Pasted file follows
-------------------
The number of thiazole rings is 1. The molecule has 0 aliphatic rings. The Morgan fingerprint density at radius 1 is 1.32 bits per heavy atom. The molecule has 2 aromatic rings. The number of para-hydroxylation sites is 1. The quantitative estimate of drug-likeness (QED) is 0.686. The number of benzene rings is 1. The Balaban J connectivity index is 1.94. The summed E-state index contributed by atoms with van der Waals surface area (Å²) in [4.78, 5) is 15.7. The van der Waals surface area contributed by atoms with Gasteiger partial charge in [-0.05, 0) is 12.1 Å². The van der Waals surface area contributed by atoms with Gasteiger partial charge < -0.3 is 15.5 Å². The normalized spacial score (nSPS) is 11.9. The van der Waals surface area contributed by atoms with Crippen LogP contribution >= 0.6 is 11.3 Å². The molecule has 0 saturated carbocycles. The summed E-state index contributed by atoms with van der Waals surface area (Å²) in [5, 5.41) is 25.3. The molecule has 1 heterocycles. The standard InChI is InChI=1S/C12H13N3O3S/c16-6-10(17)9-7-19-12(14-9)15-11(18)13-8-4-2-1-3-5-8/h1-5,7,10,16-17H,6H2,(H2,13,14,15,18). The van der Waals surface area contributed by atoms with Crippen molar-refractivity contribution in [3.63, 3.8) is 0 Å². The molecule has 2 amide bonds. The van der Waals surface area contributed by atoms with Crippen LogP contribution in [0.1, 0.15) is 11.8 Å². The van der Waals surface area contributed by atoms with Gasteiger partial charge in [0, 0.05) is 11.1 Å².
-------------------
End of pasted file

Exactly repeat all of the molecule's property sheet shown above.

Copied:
The number of thiazole rings is 1. The molecule has 0 aliphatic rings. The Morgan fingerprint density at radius 1 is 1.32 bits per heavy atom. The molecule has 2 aromatic rings. The number of para-hydroxylation sites is 1. The quantitative estimate of drug-likeness (QED) is 0.686. The number of benzene rings is 1. The Balaban J connectivity index is 1.94. The summed E-state index contributed by atoms with van der Waals surface area (Å²) in [4.78, 5) is 15.7. The van der Waals surface area contributed by atoms with Gasteiger partial charge in [-0.05, 0) is 12.1 Å². The van der Waals surface area contributed by atoms with Gasteiger partial charge < -0.3 is 15.5 Å². The normalized spacial score (nSPS) is 11.9. The van der Waals surface area contributed by atoms with Crippen LogP contribution >= 0.6 is 11.3 Å². The molecule has 0 saturated carbocycles. The summed E-state index contributed by atoms with van der Waals surface area (Å²) in [5, 5.41) is 25.3. The molecule has 1 heterocycles. The standard InChI is InChI=1S/C12H13N3O3S/c16-6-10(17)9-7-19-12(14-9)15-11(18)13-8-4-2-1-3-5-8/h1-5,7,10,16-17H,6H2,(H2,13,14,15,18). The van der Waals surface area contributed by atoms with Crippen molar-refractivity contribution in [3.63, 3.8) is 0 Å². The molecule has 2 amide bonds. The van der Waals surface area contributed by atoms with Crippen LogP contribution in [0.1, 0.15) is 11.8 Å². The van der Waals surface area contributed by atoms with Gasteiger partial charge in [0, 0.05) is 11.1 Å².